Movement Ecology of a Cryptic Ambush Predator: Integrating Radio Telemetry and Tri-Axial Accelerometry to Evaluate Spatial Strategies and Activity Patterns by Western Diamond-Backed Rattlesnakes (Crotalus atrox)
An animal’s decision to move from one location to another within its environment is determined by a complex blend of internal and external factors. Teasing apart the relative roles of specific variables in this web of interacting mechanisms has been a long-standing challenge in animal movement ecology. Historically, this problem was viewed as a sort of black box for which a myriad of methodological limitations precluded rigorous study. Recently, a diversity of animal-borne transmitters and dataloggers (i.e., bio-loggers) have circumvented many of these traditional limitations and transformed field studies of animal movement, behavior, and physiology – in some cases, allowing for testing of entirely new theories. Among these technologies, tri-axial accelerometers (ACTs), which enable remote and continuous recording of animal activity, are becoming increasingly commonplace in longitudinal field studies. One of the many strengths offered by ACTs is the ability to be paired with other sensors to provide multiple, complementary data types. In the recent explosion of such integrative bio-logging applications, a distinct taxonomic bias is evident, with smaller-bodied terrestrial taxa often being overlooked because of greater difficulty in device attachment or implantation. Significant computational challenges also remain with these “big data” that are often exacerbated in pilot studies with novel study species. Herein, an integrative framework coupling radio telemetry and accelerometry (RT-ACT) is developed and validated through a case study on Western Diamond-backed Rattlesnakes (Crotalus atrox), representing the first example of snakes as a focal organism in bio-logging research. Telemetry proved to be critical in ACT validation procedures, enabling periodic field observations of rattlesnake behavior that were used to train and test supervised machine learning models for behavioral classification. Following model training, Random Forest and Generalized Linear-NET algorithms distinguished between periods of “activity” and “inactivity” at very high accuracies (99.0% and 97.0%, receptively), allowing automated classification of activity in extensive ACT field datasets (94 ± 99 days, range = 6–289 days). These classifications enabled the construction of continuous activity budgets for evaluation of the timing and duration of activity at multiple temporal scales. In general, activity patterns were found to be highly variable within and between individuals, as the proportion of time spent “active” per individual dataset ranged from 1.6% to 37.1%. The same general daily activity pattern was conserved across all active seasons (spring, summer, fall), with the majority of activity occurring during the evening or nocturnal diel periods. There was seasonal variation in activity duration within diel periods, as activity increased during the summer-mating season, possibly reflective of characteristic mate-searching efforts by male rattlesnakes. Moving forward, long-term and low-frequency ACT field-monitoring could play an important role in improving our understanding of organismal responses to shifting environmental conditions, particularly in small, secretive terrestrial taxa for which other bio-logging technologies are not applicable. Independent captive observations might also allow classification of additional cryptic behaviors (even at very low ACT recording frequencies (1-Hz)) not often observed in the field, ultimately enabling real-time tracking of individual behavior and performance that can be linked to population dynamics. In addition to its role in validating the RT-ACT framework, radio telemetry was also used to explore the effects of sex, behavioral season, and critical resource distribution on the spatial strategies of C. atrox. Specifically, seasonal movement and space use patterns were used to test whether Native Habitats (NH) and human-made Resource Hotspots (RH) on the Indio Mountains Research Station facilitate divergent search strategies in response to critical resources, including potential mating partners, being widely dispersed in NH and clustered in RH. Independent of habitat category, seasonal patterns largely reflected those expected in a male-search based mating system. However, accounting for individuals using primarily NH and those using RH revealed divergent strategies. NH males used more space than RH males within both behavioral seasons, and NH males increased movement distances and space use during the mating season while RH males displayed no significant seasonal shifts. NH females elevated movement distances during the mating season while RH displayed no seasonal shifts in movement or space use. Collectively, seasonal spatial patterns and observations of reproductive behavior uncovered contrasting patterns by NH and RH individuals that might represent alternative optimal strategies in this unique system, highlighting the potential for multiple interacting mechanisms (sexual selection, behavioral plasticity, and habitat heterogeneity) to drive disparate tactics within populations. In summary, this dissertation illustrates: 1) the transformative potential of integrative bio-logging approaches in field studies of movement behavior through the development and validation of the novel RT-ACT framework, and 2) the retained value of traditional data collection techniques (i.e., radio telemetry) in specific contexts.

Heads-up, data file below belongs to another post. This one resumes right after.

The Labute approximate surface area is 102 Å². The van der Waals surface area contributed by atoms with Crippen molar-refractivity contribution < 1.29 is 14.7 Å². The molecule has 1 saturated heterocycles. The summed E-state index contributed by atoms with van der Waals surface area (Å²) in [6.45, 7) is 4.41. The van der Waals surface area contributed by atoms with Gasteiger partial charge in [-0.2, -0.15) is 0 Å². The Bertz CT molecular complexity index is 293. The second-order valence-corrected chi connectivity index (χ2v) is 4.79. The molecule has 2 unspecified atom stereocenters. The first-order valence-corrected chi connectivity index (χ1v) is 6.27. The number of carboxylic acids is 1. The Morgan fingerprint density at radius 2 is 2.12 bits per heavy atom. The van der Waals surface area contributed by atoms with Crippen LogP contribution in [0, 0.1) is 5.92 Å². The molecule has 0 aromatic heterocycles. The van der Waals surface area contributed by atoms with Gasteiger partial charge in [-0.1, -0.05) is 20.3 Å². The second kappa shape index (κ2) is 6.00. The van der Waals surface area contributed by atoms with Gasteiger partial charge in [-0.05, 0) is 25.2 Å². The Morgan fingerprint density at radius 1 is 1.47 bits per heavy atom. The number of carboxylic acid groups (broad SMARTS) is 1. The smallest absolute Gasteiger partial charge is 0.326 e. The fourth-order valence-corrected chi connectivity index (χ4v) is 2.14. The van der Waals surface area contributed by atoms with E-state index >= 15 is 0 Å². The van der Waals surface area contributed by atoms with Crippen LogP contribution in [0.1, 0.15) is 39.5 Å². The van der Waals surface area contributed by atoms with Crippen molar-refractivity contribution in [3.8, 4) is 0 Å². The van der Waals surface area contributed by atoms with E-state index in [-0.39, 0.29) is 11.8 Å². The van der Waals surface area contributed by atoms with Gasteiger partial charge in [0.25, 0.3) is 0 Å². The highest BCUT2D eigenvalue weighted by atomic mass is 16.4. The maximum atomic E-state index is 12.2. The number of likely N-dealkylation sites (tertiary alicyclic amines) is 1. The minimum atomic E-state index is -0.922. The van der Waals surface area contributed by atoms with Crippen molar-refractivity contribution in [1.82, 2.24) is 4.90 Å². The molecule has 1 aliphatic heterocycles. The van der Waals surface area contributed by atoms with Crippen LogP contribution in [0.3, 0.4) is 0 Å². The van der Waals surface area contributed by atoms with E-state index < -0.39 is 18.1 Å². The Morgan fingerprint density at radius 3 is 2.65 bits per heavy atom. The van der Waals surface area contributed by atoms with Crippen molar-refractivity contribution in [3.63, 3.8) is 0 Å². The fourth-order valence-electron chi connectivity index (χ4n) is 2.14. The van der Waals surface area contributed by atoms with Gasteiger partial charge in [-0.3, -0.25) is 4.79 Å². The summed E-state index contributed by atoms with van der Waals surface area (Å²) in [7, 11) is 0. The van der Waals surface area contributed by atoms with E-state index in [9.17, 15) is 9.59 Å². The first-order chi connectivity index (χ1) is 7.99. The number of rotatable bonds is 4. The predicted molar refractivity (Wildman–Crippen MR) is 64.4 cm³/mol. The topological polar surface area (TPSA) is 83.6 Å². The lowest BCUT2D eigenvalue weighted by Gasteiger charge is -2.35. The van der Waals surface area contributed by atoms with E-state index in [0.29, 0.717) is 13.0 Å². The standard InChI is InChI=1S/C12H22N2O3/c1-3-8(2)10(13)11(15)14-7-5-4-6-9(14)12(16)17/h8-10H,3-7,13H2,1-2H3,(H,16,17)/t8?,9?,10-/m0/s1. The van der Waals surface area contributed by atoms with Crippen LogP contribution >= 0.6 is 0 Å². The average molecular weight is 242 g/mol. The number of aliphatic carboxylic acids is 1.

DeSantis, Dominic Louis, "Movement Ecology of a Cryptic Ambush Predator: Integrating Radio Telemetry and Tri-Axial Accelerometry to Evaluate Spatial Strategies and Activity Patterns by Western Diamond-Backed Rattlesnakes (Crotalus atrox)" (2019). ETD Collection for University of Texas, El Paso. AAI22616442.